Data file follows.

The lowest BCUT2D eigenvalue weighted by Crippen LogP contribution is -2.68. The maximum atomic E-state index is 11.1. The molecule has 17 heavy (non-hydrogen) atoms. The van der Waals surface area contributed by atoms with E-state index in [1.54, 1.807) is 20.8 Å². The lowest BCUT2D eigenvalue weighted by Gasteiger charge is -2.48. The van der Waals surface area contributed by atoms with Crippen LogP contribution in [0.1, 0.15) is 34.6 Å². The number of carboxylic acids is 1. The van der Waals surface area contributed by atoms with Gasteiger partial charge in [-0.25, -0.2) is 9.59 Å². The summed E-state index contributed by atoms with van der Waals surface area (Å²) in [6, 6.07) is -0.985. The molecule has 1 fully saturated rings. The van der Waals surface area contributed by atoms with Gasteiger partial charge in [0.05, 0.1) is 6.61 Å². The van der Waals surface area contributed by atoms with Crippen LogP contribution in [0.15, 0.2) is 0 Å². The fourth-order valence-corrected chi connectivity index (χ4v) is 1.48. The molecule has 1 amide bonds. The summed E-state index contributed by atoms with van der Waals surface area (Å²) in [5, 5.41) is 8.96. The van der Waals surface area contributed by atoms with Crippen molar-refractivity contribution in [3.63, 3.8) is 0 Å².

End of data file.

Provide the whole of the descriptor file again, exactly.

The lowest BCUT2D eigenvalue weighted by Crippen LogP contribution is -2.68. The maximum atomic E-state index is 11.1. The molecule has 17 heavy (non-hydrogen) atoms. The van der Waals surface area contributed by atoms with E-state index in [1.54, 1.807) is 20.8 Å². The lowest BCUT2D eigenvalue weighted by Gasteiger charge is -2.48. The van der Waals surface area contributed by atoms with Crippen LogP contribution in [0.1, 0.15) is 34.6 Å². The number of carboxylic acids is 1. The van der Waals surface area contributed by atoms with Gasteiger partial charge in [-0.25, -0.2) is 9.59 Å². The summed E-state index contributed by atoms with van der Waals surface area (Å²) in [6, 6.07) is -0.985. The molecule has 1 fully saturated rings. The van der Waals surface area contributed by atoms with Gasteiger partial charge in [0.05, 0.1) is 6.61 Å². The van der Waals surface area contributed by atoms with Crippen LogP contribution in [0.15, 0.2) is 0 Å². The fourth-order valence-corrected chi connectivity index (χ4v) is 1.48. The molecule has 1 amide bonds. The summed E-state index contributed by atoms with van der Waals surface area (Å²) in [5, 5.41) is 8.96. The van der Waals surface area contributed by atoms with Crippen molar-refractivity contribution in [3.63, 3.8) is 0 Å².